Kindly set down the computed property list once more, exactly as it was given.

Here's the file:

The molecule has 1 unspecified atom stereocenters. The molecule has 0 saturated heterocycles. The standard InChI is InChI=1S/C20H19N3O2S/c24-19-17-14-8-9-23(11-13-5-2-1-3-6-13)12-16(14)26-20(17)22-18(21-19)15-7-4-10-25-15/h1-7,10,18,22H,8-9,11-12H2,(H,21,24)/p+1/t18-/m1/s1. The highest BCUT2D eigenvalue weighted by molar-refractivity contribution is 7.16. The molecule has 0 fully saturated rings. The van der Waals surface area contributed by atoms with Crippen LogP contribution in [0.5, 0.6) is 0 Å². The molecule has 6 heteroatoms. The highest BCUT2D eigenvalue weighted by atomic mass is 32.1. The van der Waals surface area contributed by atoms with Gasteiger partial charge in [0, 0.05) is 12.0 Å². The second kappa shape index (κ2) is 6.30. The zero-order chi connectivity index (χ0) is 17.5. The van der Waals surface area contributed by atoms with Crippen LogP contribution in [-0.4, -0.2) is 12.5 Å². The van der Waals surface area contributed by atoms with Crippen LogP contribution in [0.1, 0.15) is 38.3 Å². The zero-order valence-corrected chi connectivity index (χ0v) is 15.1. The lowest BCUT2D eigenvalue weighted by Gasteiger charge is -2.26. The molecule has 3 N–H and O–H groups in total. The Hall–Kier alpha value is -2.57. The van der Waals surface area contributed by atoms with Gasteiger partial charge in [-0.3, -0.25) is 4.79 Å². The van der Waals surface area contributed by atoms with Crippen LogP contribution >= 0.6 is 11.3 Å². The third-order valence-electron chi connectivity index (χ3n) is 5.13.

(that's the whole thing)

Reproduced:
The molecule has 1 unspecified atom stereocenters. The molecule has 0 saturated heterocycles. The standard InChI is InChI=1S/C20H19N3O2S/c24-19-17-14-8-9-23(11-13-5-2-1-3-6-13)12-16(14)26-20(17)22-18(21-19)15-7-4-10-25-15/h1-7,10,18,22H,8-9,11-12H2,(H,21,24)/p+1/t18-/m1/s1. The highest BCUT2D eigenvalue weighted by molar-refractivity contribution is 7.16. The molecule has 0 fully saturated rings. The van der Waals surface area contributed by atoms with Crippen LogP contribution in [0.5, 0.6) is 0 Å². The molecule has 6 heteroatoms. The highest BCUT2D eigenvalue weighted by atomic mass is 32.1. The van der Waals surface area contributed by atoms with Gasteiger partial charge in [0, 0.05) is 12.0 Å². The second kappa shape index (κ2) is 6.30. The zero-order chi connectivity index (χ0) is 17.5. The van der Waals surface area contributed by atoms with Crippen LogP contribution in [-0.4, -0.2) is 12.5 Å². The van der Waals surface area contributed by atoms with Crippen LogP contribution in [0.1, 0.15) is 38.3 Å². The zero-order valence-corrected chi connectivity index (χ0v) is 15.1. The lowest BCUT2D eigenvalue weighted by Gasteiger charge is -2.26. The molecule has 3 N–H and O–H groups in total. The Hall–Kier alpha value is -2.57. The van der Waals surface area contributed by atoms with Gasteiger partial charge in [-0.3, -0.25) is 4.79 Å². The van der Waals surface area contributed by atoms with Crippen LogP contribution >= 0.6 is 11.3 Å². The third-order valence-electron chi connectivity index (χ3n) is 5.13.